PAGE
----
iiTrial spurs ISP industry piracy code


The organisation representing Australia’s internet industry today revealed it would “immediately” start working on a new industry code of practice to detail ISPs and hosting providers’ rights and obligations when dealing with alleged copyright infringements by their users, in the wake of an interim result in copyright holders’ high-profile legal action against iiNet.

In late February, the Federal Court dismissed an appeal by the Australian Federation Against Copyright Theft following its loss against iiNet in a high-profile copyright infringement and internet content piracy case decided early in 2010, handing a second victory to the ISP in its battle against the organisation and its movie studio backers. Pictured above is iiNet CEO Michael Malone after the trial.

Onlookers now expect the case to be appealed to a higher authority — Australia’s High Court, but the Internet Industry Association today said it would take action on the issue in the meantime. “Having closely reviewed the recent decision of the Full Federal Court, we’ve concluded it’s both necessary and appropriate to develop a code of practice to give a range of internet intermediaries greater certainty around their legal rights and obligations,” said outgoing IIA chief executive Peter Coroneos in a statement this morning.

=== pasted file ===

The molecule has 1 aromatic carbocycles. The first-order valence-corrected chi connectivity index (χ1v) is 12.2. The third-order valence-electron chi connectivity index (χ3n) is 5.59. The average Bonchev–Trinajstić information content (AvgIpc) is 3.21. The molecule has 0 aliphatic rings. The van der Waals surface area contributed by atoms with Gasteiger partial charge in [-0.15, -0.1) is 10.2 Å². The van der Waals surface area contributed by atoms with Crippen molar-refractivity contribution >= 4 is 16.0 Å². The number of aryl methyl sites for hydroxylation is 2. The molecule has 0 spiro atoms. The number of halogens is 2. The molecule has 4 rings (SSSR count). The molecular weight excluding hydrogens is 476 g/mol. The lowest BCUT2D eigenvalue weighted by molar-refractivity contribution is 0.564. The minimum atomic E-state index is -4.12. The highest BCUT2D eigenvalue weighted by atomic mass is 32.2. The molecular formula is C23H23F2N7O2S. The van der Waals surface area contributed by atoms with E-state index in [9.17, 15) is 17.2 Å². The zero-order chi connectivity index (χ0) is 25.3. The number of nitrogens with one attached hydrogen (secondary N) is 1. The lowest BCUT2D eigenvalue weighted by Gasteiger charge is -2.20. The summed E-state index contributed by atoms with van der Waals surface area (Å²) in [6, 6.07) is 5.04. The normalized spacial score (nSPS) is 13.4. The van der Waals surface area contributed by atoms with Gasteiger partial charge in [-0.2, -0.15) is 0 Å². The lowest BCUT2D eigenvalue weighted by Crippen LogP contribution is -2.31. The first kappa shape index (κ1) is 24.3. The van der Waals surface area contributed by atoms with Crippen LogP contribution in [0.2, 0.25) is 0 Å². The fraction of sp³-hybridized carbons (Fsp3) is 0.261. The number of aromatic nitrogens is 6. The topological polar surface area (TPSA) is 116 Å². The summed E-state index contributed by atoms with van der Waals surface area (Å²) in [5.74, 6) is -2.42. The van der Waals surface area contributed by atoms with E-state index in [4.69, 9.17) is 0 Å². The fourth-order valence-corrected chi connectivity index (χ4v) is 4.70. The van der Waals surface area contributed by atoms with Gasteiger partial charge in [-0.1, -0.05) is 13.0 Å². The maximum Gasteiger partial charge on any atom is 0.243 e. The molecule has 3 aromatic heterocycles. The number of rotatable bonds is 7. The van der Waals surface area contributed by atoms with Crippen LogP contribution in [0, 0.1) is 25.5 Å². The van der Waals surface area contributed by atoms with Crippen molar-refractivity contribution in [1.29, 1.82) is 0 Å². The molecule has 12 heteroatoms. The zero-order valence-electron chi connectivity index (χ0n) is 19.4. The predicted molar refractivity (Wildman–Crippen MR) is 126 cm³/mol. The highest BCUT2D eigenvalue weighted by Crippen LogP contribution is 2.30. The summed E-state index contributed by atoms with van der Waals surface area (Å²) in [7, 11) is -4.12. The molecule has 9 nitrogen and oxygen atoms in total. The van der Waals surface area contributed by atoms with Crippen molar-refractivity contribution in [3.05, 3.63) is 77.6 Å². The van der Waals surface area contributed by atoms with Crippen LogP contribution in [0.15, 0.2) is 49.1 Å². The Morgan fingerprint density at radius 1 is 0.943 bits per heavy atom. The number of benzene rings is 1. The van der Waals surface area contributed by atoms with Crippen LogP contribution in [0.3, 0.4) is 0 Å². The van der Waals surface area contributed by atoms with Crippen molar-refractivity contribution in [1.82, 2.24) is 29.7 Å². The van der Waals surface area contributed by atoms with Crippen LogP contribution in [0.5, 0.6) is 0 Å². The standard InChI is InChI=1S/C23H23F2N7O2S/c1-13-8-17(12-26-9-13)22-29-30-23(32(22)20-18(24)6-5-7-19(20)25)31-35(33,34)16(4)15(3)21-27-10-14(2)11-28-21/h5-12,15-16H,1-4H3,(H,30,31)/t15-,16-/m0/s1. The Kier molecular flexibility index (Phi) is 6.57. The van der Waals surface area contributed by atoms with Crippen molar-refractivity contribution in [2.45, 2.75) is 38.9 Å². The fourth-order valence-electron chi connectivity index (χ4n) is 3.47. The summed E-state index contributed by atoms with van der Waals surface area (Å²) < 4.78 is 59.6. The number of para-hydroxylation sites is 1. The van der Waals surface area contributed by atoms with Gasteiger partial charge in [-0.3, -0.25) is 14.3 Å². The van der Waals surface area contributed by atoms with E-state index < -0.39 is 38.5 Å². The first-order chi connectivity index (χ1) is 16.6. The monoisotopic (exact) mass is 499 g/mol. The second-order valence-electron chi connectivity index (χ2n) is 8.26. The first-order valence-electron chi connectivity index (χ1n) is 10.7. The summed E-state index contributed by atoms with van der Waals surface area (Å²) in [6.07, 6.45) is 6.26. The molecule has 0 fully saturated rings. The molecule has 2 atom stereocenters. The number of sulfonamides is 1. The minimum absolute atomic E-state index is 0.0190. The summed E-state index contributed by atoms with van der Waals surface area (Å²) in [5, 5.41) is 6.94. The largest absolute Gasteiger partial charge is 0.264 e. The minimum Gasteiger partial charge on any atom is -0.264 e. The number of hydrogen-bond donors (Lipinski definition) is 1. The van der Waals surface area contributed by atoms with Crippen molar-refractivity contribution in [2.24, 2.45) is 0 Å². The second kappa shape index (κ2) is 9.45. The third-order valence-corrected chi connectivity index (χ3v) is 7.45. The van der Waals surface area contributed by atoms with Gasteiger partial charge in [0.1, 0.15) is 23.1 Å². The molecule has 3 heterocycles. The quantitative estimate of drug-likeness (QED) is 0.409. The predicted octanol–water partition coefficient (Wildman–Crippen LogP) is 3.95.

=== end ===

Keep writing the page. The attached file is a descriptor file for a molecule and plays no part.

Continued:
Some aspects of the verdict have prompted industry observers to suggest that ISPs change their standard agreements with customers, to more thoroughly deal with those who illegally download copyrighted material.

“The iiNet case has provided us with welcome guidance on where responsibilities should begin and end, but falls short in defining reasonable steps intermediaries should take in responding to allegations of infringement by their users,” added Coroneos. “The Code will address this gap.”

The IIA will also renew its lobbying efforts to have safe harbour provisions of the Federal copyright legislation extended to cover other internet-focused companies beyond those providing telecommunciations services.